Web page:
MIXED BY/ Roza Terenzi

Melbourne’s Roza Terenzi is unafraid to venture into uncharted territory of rave-infused electro, house and techno. Experimenting with bleeps and breaks from alien worlds and off-kilter beats, Terenzi’s productions are prime territory for warehouse rhythms that oscillate between the futuristic and the nostalgic. Her DJ sets have the same sleek weirdness, mixing styles and tempos in a way that brings a unique energy to dancefloors. Listening to a Terenzi set offers a respite from reality, a welcome reminder to stop taking ourselves so damn seriously and get lost in the music.

Katie Campbell adopted the Roza Terenzi moniker in 2016, ushering in a new era for the Perth-born DJ/producer. In the short time since, Terenzi’s career has taken off exponentially. A slew of impressive releases on Kalahari Oyster Cult, Pelvis Records, Good Company, Voyage Recordings and D. Tiffany’s Planet Euphorique, have established Terenzi as a formidable force. It comes as no surprise that Terenzi has since been in hot demand both locally and internationally: her busy touring schedule has recently taken her on a 3-month tour of Europe and North America. Montrealers, she is playing tonight at Datcha with D. Tiffany :)

Between all of this, we somehow managed to catch up with the woman of the hour for some insightful words and a cranker of a mix. Full interview below:

INTERVIEW


Thanks for taking the time to put together this mix for us! Can you take us through some of the selections? Any tracks with a bit of an interesting backstory?
Just a selection of tracks i’m listening to lately on my travels, a little more emotional and introspective, some slower and darker stuff, a few tracks from friends as always. I just went with the flow when recording it. I’ve also sampled some vocal excerpts from Fiorella Terenzi as a guest presenter on The Net, a technology show on BBC 2 in 1997 throughout the mix.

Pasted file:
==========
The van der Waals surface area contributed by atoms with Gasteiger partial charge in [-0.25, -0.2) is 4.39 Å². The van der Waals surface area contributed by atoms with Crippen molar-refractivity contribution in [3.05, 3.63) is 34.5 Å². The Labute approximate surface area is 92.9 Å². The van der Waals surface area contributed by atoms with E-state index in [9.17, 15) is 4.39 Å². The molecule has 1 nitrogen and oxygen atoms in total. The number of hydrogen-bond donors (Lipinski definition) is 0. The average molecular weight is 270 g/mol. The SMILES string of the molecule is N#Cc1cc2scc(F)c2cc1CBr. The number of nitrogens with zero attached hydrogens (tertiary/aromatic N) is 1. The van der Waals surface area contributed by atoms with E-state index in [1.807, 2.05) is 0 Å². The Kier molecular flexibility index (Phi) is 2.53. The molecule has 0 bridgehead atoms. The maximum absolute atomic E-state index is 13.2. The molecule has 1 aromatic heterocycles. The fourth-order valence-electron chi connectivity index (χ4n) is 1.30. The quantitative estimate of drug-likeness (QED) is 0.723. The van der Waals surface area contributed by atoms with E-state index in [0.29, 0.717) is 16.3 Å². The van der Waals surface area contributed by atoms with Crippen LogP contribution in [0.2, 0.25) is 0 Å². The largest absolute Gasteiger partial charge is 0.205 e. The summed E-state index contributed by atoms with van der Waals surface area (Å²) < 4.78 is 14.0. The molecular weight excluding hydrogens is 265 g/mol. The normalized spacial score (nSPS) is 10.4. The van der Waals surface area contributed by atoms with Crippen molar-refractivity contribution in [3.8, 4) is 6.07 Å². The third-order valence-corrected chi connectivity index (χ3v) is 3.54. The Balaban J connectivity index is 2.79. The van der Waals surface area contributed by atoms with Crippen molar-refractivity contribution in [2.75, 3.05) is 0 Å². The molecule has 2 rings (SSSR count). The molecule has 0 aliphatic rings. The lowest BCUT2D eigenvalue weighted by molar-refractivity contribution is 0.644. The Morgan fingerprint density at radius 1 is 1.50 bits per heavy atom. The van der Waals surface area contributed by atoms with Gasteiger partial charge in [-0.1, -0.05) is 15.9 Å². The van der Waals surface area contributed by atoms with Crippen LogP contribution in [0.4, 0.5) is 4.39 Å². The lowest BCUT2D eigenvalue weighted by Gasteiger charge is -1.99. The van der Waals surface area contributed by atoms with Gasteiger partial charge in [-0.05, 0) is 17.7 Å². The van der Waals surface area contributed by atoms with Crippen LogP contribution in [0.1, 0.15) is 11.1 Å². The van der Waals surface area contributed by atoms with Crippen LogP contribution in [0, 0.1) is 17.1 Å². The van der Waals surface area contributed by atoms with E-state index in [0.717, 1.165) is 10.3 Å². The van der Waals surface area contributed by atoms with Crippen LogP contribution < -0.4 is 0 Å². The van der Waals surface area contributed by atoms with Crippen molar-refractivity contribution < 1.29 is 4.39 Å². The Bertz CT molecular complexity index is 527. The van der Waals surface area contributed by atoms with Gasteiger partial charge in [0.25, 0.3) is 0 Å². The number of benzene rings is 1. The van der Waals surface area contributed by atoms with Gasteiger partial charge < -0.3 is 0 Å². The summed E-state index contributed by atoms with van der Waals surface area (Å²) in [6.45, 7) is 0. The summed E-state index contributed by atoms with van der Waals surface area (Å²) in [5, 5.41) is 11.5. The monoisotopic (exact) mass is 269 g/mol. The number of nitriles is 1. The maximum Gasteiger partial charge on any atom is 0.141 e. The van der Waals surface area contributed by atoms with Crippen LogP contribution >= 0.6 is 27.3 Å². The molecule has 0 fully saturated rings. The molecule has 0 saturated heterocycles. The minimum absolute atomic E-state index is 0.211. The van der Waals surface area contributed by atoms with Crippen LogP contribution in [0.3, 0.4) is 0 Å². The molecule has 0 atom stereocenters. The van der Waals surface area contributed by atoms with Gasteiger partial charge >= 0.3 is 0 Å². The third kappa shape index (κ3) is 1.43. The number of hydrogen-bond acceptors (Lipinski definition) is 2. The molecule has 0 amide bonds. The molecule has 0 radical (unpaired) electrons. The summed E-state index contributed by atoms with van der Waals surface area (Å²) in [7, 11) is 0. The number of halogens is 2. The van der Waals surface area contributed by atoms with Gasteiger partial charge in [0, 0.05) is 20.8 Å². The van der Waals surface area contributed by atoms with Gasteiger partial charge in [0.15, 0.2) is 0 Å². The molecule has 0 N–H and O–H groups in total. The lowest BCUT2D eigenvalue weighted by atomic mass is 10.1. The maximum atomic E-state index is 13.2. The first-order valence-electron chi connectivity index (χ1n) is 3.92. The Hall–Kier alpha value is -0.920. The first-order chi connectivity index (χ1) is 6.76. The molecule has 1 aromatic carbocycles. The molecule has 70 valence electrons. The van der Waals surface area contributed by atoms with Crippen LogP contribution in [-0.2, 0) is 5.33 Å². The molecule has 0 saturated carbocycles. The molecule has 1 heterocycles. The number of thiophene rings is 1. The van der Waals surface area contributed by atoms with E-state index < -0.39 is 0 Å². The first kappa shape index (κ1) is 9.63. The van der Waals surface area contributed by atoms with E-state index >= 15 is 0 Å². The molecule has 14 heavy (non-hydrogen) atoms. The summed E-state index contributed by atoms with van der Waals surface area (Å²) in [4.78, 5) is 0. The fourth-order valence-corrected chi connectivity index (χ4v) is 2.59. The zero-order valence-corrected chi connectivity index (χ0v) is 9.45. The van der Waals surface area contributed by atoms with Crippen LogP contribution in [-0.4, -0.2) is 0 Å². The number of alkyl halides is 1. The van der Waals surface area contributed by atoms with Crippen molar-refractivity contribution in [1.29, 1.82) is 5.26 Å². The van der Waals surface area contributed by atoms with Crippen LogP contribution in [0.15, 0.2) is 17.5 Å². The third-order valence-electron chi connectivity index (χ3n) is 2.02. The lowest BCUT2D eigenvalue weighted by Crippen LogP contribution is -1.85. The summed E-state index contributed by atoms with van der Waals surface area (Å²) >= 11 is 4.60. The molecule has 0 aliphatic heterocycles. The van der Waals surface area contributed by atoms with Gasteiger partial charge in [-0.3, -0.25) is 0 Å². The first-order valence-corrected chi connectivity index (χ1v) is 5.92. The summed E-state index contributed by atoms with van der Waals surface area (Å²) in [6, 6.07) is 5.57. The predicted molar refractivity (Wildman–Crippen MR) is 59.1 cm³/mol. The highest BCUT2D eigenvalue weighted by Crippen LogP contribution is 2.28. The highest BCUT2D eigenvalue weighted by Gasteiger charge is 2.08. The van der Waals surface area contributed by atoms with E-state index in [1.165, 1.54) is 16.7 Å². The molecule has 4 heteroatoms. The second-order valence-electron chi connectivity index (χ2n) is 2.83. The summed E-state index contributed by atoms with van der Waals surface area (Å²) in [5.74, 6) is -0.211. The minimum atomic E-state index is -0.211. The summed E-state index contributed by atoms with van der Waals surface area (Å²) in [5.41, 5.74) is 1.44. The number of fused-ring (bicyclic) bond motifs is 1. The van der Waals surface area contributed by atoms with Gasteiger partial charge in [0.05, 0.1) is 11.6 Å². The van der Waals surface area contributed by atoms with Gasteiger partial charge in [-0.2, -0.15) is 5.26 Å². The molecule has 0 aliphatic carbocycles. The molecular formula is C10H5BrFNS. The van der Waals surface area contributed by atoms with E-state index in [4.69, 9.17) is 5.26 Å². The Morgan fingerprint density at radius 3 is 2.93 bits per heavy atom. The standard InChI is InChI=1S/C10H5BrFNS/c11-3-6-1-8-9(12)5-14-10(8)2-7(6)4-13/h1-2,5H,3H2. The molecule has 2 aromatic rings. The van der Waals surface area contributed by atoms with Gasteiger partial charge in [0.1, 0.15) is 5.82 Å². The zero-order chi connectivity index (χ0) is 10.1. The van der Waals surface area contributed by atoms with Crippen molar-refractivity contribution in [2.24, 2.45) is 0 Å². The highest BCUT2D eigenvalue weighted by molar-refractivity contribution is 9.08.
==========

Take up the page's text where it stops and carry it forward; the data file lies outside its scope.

You’re currently on the road for a (very exciting) 3 month European tour, can you tell us where was this mix recorded and on what set up?
I recorded the mix in Montreal at the n.10s radio station, CDJs, turntables, mixer the usual biz.

Speaking of the tour, how has it been going for you? Any gigs that have been particularly memorable?
The tour has been an incredible experience, it’s my first time playing overseas. 3 months is a long time so it has been lots of learning, but super rewarding playing to new crowds and venues. Basscoast festival was definitely a highlight, but so many shows have blown me away, Berlin, Barcelona and Paris just to name a few.

What about non-music stuff? Apart from escaping the Melbourne winter, what have the highlights been so far?
Getting to spend time in new cities and meeting all the lovely people i’ve connected with, as well as reconnecting with old friends and places i’ve previously stayed. Loads of swimming and delicious food, as well as being exposed to more variety in architecture and culture which keeps my mind stimulated.